Dermoid cysts on the
face, neck, or scalp are subcutaneous cysts that are usually
present at birth. Intracranial or perispinal dermoid cysts are
most often found in infants, children, or young adolescents.
In contrast to epidermal cysts, dermoid cysts
in the skin are lined by an epidermis that possesses various
epidermal appendages. As a rule, these appendages are fully
mature. Hair follicles containing hairs that project into the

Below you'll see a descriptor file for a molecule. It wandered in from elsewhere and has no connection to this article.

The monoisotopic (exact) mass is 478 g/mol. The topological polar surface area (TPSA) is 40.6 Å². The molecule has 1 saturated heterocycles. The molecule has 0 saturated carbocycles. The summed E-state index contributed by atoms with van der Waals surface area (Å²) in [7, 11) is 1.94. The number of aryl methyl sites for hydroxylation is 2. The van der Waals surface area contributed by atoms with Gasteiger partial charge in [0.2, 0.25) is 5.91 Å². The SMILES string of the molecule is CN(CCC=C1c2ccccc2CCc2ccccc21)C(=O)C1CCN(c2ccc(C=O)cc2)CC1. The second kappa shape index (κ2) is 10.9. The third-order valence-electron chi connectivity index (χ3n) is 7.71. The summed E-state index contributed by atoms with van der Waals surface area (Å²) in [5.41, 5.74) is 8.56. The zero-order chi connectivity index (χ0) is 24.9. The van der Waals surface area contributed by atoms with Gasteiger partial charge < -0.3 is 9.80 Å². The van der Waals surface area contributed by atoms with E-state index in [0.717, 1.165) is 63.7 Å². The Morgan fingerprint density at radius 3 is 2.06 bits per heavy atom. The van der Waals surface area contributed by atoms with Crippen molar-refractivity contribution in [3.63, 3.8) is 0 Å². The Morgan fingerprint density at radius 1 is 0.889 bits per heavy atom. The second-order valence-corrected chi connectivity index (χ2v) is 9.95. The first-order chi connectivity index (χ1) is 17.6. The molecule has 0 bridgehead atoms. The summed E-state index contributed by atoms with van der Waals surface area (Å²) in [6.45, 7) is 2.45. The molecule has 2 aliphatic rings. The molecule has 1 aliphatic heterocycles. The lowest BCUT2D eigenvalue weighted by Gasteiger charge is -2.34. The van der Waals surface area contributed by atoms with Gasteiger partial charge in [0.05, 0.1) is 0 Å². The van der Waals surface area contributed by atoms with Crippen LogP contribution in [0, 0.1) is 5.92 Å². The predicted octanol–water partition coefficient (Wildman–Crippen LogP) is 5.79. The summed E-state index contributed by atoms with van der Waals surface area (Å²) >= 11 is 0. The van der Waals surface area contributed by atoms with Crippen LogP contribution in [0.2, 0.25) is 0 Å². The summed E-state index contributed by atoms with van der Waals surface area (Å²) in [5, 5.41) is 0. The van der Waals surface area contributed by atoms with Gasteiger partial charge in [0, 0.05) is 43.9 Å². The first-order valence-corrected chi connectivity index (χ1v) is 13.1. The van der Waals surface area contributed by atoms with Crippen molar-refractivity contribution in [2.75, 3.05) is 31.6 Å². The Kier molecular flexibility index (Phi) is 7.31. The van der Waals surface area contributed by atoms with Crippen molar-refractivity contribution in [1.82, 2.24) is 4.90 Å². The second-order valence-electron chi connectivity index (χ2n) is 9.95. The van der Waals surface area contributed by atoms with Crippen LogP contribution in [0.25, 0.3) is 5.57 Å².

lumen of the cyst are often present. The dermis of dermoid cysts
usually contains sebaceous glands; eccrine glands; and, in many
patients, apocrine glands. Occasionally, the lining epithelium
may proliferate as papillary boundaries extend externally or
inward toward the lumen of the cyst. This proliferation may have
some superficial resemblance to epidermal carcinomatous
proliferation, and the growth may be misclassified as a cancer.